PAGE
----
215-year-old beech tree unearths 900-year-old medieval human remains
Severed skeleton was unceremoniously exhumed by stormy Irish weather
Burial site yields insights into the life and tragic death of a young man in medieval Ireland
An Excavation like No Other
The small town of Collooney in County Sligo is currently in the spotlight thanks to an unlikely chain of events leading to the discovery of a 900-year-old medieval skeleton. The mystery began with the uprooting of a 215-year-old beech tree during a tempestuous winter’s night.
Stormy conditions and toppled trees aren’t uncommon in Connemara, but the grisly skeletal bounty woven deep in the beech’s root system sparked the curiosity of locals and Ireland’s National Monuments Service. With potential archaeological gold at stake, the tricky excavation was commissioned to Sligo-Leitrim Archaeological Services in a bid to unravel the mystery behind this extraordinary medieval burial site.
A Stormy Surprise
This 215-year-old beech tree snapped the skeleton in two trapping the skull and spine in its roots.
The upper part of the skeleton was raised into the air trapped within the root system. The lower leg bones, however, remained intact in the ground. Effectively as the tree collapsed, it snapped the skeleton in two.
— Dr Marion Dowd (Sligo-Leitrim Archaeological Services)
Fragments and bones from the upper portion of the skeleton including its skull and spine were carefully excavated by archaeologists in order to piece together the life and death of this young man from medieval Ireland.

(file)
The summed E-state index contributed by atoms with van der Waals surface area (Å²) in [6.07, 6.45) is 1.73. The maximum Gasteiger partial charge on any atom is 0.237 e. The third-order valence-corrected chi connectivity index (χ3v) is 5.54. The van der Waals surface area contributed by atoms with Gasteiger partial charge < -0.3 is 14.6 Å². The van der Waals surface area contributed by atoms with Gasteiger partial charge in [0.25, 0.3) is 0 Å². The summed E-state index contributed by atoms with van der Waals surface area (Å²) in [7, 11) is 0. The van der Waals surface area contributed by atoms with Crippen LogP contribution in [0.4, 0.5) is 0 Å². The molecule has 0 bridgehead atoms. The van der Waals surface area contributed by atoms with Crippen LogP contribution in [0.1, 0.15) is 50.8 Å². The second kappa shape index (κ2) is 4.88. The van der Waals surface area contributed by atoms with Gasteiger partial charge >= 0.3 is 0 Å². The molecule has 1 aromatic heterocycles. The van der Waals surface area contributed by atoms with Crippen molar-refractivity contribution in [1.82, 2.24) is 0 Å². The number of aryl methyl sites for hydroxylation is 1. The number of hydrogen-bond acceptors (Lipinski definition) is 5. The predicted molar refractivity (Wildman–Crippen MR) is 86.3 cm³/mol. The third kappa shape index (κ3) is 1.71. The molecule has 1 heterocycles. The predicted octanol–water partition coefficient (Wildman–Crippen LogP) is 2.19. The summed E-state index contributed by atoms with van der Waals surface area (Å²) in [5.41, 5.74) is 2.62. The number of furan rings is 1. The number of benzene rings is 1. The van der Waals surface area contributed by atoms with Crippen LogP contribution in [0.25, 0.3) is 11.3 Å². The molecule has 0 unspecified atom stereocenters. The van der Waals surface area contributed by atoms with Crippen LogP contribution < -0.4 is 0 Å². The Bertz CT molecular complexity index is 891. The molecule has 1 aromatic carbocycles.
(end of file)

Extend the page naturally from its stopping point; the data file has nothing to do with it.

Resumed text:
Initial examinations revealed trauma to the skeleton’s ribs and hands suggesting he was either involved in a brawl or the victim of a violent attack. Experts have concluded that the teenager suffered two stab wounds to the chest and one to his left hand.
Archaeologists set about the challenging task of excavating the young man to piece together his life’s story bone by bone.
Further examination of the victim’s backbone revealed mild spinal joint disease thought to be the tell-tale signature of grinding physical labor from an early age. Standing at over 5 feet 10 inches, the young man likely towered above his peers with the average for the period being just 5 feet 5 inches. Radiocarbon dating has also revealed that he died in either the 11th or 12th century, between 1030 and 1200 AD.
A Final Resting Place
The lower portion of the skeleton including the legs remained relatively well preserved in the grave.
Extensive analysis of the burial site itself has revealed that the man was likely laid to rest in a formal Christian ceremony. Folded hands and the east-west positioning of the body support this theory, but no other human remains have been discovered at the site to date.
Historical records point to the area as the probable site of an ancient church and graveyard. Additional analysis of the remains is ongoing with scientists and archaeologists hopeful of gleaning further insights into the fascinating life and death of Sligo’s medieval marvel.